Conclusion

Not all staff are required straight way as resorts are quieter during early season. High season (July/August) positions start at the end of June. Pay for a resort representative in general, range form �204-�233 a week, rising to �339-�411. Higher earners make �480 a week. Travel and accommodation is usually provided. Being a holiday representative is a very competitive field. There are opportunities for promotion to senior executive posts for successful, experienced employees. I choose this job because i felt it best matched my personality and skills. Also it was very compatible due to the results from Adult Directions. My strengths which would suit being a holiday representative include working in a team, I enjoy being physically active on my feet and caring for people. I am also interested in providing a service for people. Skills in which i would need to be more confident and need more training in would be speaking in front of large groups and getting a better knowledge of history. Curriculum Vitae For: Becky Goodall Marital Status Single Address Crabtree Lodge, West Felton, Nr Oswestry, Shropshire, SY11 4ER Telephone 01691610652 Date of Birth 12/01/88 Nationality British Education Secondary school: From To The Corbet School Sept 1999 July 2004 GCSE Results: Subject Grade Subject Grade Maths B Textiles A English Language A I.T A English Literature A R.E A Science Double Award A Art A French A Geography A Spanish B Post 16 Education: From To Sept 2004 Shrewsbury Sixth Form College Priory Road Shrewsbury SY1 1RX Courses at College Subject Level Travel and Tourism A Level Psychology AS Spanish AS Work Experience From To Employer Duties June 2002 July 2002 House Of Fraser Sales Assistant Other Qualifications Flute and theory Grade 5 2002 Interests - I like socialising with friends during the weekend, whereas during the week I like to go to the gym or swim, as I am very active. ...read more.

The above preview is unformatted text

This student written piece of work is one of many that can be found in our AS and A Level Global Interdependence & Economic Transition section.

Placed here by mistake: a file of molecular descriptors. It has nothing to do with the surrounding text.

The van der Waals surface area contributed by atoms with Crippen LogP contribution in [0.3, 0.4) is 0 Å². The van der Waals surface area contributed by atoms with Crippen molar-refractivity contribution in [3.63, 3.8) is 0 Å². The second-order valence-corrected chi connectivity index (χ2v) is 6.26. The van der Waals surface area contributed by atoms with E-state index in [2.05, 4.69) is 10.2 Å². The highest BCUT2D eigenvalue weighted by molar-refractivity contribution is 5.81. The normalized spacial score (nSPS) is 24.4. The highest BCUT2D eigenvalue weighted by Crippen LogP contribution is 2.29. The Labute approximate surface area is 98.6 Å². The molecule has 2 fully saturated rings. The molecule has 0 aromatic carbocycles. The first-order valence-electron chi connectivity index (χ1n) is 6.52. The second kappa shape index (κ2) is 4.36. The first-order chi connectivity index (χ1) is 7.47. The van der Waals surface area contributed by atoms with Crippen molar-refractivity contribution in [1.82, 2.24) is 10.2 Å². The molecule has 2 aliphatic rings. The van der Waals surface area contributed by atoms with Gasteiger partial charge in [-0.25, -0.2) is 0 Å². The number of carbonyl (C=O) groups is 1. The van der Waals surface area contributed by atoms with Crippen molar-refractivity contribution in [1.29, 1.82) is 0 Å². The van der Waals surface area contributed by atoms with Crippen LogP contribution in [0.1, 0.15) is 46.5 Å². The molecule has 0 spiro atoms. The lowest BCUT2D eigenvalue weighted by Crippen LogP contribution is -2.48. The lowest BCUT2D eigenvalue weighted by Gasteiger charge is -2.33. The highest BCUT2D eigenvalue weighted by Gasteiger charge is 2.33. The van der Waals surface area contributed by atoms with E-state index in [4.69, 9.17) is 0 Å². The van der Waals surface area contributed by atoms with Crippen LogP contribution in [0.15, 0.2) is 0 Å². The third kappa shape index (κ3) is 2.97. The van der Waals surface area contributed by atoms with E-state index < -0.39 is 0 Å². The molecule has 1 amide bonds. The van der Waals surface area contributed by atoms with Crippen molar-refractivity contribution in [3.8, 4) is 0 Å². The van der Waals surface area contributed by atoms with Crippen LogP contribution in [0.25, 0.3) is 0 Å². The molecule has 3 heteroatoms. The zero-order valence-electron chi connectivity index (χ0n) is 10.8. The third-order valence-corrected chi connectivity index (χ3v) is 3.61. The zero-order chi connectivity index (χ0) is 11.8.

Found what you're looking for?

  • Start learning 29% faster today
  • 150,000+ documents available
  • Just £6.99 a month

Not the one? Search for your essay title...
  • Join over 1.2 million students every month
  • Accelerate your learning by 29%
  • Unlimited access from just £6.99 per month

See related essaysSee related essays

Related AS and A Level Global Interdependence & Economic Transition essays

  1. The Development of the Travel and Tourism Industry and the Factors Affecting it Today

    have flown with a no-frills airline 2003 English Tourism Council and British Tourist Authority merge to become Visit Britain Factors that have led to the growth in travel and tourism The end of the Second World War in 1945 was a watershed in the history of the world, also in the development of the travel and tourism industry.

  2. The Growth of Dubai

    Dubai enjoys a strategic location and serves as the biggest re-exporting centre in the Middle East. Dubai's formula for development has been visionary leadership, high-quality infrastructure, an expatriate-friendly environment, zero tax on personal and corporate income and low import duties.

  1. The Development of the Modern Travel and Tourism Industry

    This is because peoples income has raised and the cost of cars are more affordable to buy and to run. In 1970 there were approximately 11 million cars on uk roads this is a huge increase compared with the 2.3 million in 1950.

  2. Sustainable Tourism in Australia

    The new organisation brings together the collective skills and knowledge of four separate organisations which include: the Australian Tourist Commission, See Australia, the Bureau of Tourism Research and Tourism Forecasting Council. Tourism Australia's main objectives under their Tourism Australia Act 2004 are to: * Influence people to travel to Australia,

  1. tourism impact

    One good example for this is Route 66 in Torquay as there were always massive fights outside when the club closed. (Cooper et al 1998, p. 169) (Cooper et al 2005, p. 236 - 237) (Cooper et al 2005, p.

  2. Development of the leisure and recreation industry

    but looking at the following statistics it will come into prospective, there are only 500,000,000 visits in total to leisure centres annually, only 10% of people use leisure centres regularly and over half of the British population never use a leisure centre.

  1. Post-war developments of travel and tourism

    Aircraft, ships and trains can all carry large numbers of passengers safely and quickly to their destinations. Technology advances in aircrafts design after the Second World War meant that air travel became available as a means of mass transport from the 1970s.

  2. Assess the level of energy security in the UK

    of its electricity producing capacity as we won?t have the renewable energy to cope and nuclear power stations won?t be ready.

  • Over 160,000 pieces
    of student written work
  • Annotated by
    experienced teachers
  • Ideas and feedback to
    improve your own work